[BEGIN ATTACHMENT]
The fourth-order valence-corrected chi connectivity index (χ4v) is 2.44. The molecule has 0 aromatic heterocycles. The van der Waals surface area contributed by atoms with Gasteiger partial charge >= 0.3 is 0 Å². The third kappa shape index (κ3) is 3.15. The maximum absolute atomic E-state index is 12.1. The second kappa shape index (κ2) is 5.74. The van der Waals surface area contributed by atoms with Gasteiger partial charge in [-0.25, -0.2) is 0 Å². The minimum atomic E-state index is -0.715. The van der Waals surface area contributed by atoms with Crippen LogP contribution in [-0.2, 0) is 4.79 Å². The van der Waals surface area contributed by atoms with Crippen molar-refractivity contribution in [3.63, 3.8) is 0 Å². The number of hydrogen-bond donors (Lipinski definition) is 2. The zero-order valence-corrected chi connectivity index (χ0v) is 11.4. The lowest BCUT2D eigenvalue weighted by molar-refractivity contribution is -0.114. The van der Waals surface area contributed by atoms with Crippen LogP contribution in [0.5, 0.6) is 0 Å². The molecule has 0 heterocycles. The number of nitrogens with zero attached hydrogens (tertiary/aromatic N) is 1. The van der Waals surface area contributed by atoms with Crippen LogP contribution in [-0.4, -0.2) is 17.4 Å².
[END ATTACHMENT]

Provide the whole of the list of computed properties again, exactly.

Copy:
The fourth-order valence-corrected chi connectivity index (χ4v) is 2.44. The molecule has 0 aromatic heterocycles. The van der Waals surface area contributed by atoms with Gasteiger partial charge >= 0.3 is 0 Å². The third kappa shape index (κ3) is 3.15. The maximum absolute atomic E-state index is 12.1. The second kappa shape index (κ2) is 5.74. The van der Waals surface area contributed by atoms with Gasteiger partial charge in [-0.25, -0.2) is 0 Å². The minimum atomic E-state index is -0.715. The van der Waals surface area contributed by atoms with Crippen LogP contribution in [-0.2, 0) is 4.79 Å². The van der Waals surface area contributed by atoms with Crippen molar-refractivity contribution in [3.63, 3.8) is 0 Å². The number of hydrogen-bond donors (Lipinski definition) is 2. The zero-order valence-corrected chi connectivity index (χ0v) is 11.4. The lowest BCUT2D eigenvalue weighted by molar-refractivity contribution is -0.114. The van der Waals surface area contributed by atoms with Crippen LogP contribution in [0.5, 0.6) is 0 Å². The molecule has 0 heterocycles. The number of nitrogens with zero attached hydrogens (tertiary/aromatic N) is 1. The van der Waals surface area contributed by atoms with Crippen LogP contribution in [-0.4, -0.2) is 17.4 Å².